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I am curious if any of you have done any experimentation to see what the effect of altering the nose to crimp groove dimension would have on achievable velocity. Let’s take for example a Ruger Bisley 45 Colt with 7.5” barrel and standard 6 shot cylinder. Let us assume we are working with a hard cast, gas checked lead bullet of 340 grains. All bullets measure 0.860” long. The first bullet has a nose to crimp dimension of 0.400”, the second has a ntc of 0.450” and the third measures 0.500” ntc. Let us also assume that our cylinder will allow an overall cartridge length of 1.760” so all these bullets will fit in our cylinder. According to my crude measurements the volume of the 45 Colt case with the 0.400” ntc bullet seated would be approximately 0.1011 cubic inches (1.11” internal length minus 0.46” (amount of bullet intruding into case) and a diameter of 0.445”). The volume of the case with the 0.450” ntc bullet would be 0.1089 cubic inches and with the 0.500” ntc it would be 0.1166 cubic inches. So the difference from the 0.400” to the 0.450” would be about 7% and the difference between the 0.450” and the 0.500” would also be about 7%. A few years back I read of a formula that John Barsness came us with for estimating velocity from one cartridge to the next. The formula was used for bottleneck rifle cartridges so I do not know if it would be useful for the 45 Colt. Anyway according to the formula if one cartridge had 10% more case capacity than another cartridge of the same caliber then you would expect it to give 2.5% more velocity than the smaller cartridge. So in the example above with the 45 Colt you would expect only 1.75% more velocity at the same pressure from the bullet that measure 0.450” from nose to crimp groove compared to the bullet that measured 0.400” ntc. If the load with the 0.400” ntc gives 1150 fps safely then would you expect that the 0.450” bullet would only be able to be driven 20 fps faster? I suspect that it could be pushed more than 20 fps faster at the same pressure, otherwise bullet companies would not bother with this. Beartooth Bullets makes a 340 grain bullet with a 0.400” NTC and a 345 grain bullet with a 0.450” ntc and a 350 grain bullet with a 0.500” ntc. Cast Performance makes a 370 grain bullet with two crimp grooves. I am interested to know what kind of velocity difference this alteration might make. Thanks, Brian.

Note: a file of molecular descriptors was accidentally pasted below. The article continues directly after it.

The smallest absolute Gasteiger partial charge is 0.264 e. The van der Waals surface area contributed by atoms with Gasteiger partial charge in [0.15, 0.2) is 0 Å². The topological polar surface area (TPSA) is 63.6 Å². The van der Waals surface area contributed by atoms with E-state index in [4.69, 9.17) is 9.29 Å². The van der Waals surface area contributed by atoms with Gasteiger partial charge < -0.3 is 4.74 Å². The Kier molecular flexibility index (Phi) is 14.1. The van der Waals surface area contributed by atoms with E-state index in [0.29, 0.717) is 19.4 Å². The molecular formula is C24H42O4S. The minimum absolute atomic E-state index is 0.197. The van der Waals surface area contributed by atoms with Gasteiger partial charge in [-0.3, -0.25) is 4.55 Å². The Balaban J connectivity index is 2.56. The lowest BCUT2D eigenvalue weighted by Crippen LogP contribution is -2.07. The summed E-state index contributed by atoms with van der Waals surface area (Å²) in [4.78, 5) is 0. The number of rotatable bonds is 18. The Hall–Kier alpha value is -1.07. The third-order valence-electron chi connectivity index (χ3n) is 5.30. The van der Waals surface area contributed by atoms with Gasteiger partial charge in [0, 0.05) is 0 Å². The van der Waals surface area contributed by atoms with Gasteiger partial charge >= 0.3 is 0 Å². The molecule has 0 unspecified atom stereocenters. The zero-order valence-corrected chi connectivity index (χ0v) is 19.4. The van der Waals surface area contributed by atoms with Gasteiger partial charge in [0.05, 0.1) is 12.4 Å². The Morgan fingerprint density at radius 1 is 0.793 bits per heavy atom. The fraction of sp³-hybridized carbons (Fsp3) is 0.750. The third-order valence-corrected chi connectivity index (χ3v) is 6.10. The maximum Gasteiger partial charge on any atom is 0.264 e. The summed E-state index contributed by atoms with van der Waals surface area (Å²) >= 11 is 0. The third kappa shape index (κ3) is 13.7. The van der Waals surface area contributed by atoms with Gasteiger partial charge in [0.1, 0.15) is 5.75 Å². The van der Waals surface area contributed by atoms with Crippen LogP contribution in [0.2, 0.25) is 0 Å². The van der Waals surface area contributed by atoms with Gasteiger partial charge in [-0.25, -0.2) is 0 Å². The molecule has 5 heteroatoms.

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Brian,

The velocity increase possible changes with the cartridge, at least when we are discussing straight-walled cartridges, and the return on even modest increases in case capacity yield far greater returns in % of change than when comparing bottle-necked rifle cartridges.

I have a .358"-190g WFNGC profile bullet with dual crimp grooves, (I don't catalog or offer it for sale, as it is a one-cavity custom mold made a L-O-N-G time ago!) one at .400" and the other at .450". When loaded in .357 brass with H110 I gain a full 110 fps when the bullet is seated out to the .450" NTC length, as compared to the .400" NTC length, when loaded to the same pressure levels (as determined by pressure ring measurements on the case).

When looking at the .44 Magnum, our .44-300g LMNGCDCG bullet has two crimp grooves, one set at .450" and another at .500". When loading this bullet out to the .500" NTC length in revolvers that will handle the longer length cartridge (Redhawks, Super-Redhawks, Dan Wesson & Colt Anaconda) the same type of gains are experienced, usually yielding right near 100 fps gain over the standard .450" NTC length.

In the .45 Colt similar results are to be experienced with the longer nose to crimp lengths as described above. Of course individual guns will yield somewhat varying results, but I hope this gives you some feel for what to expect from the varying NTC's.

God Bless,

Marshall
 
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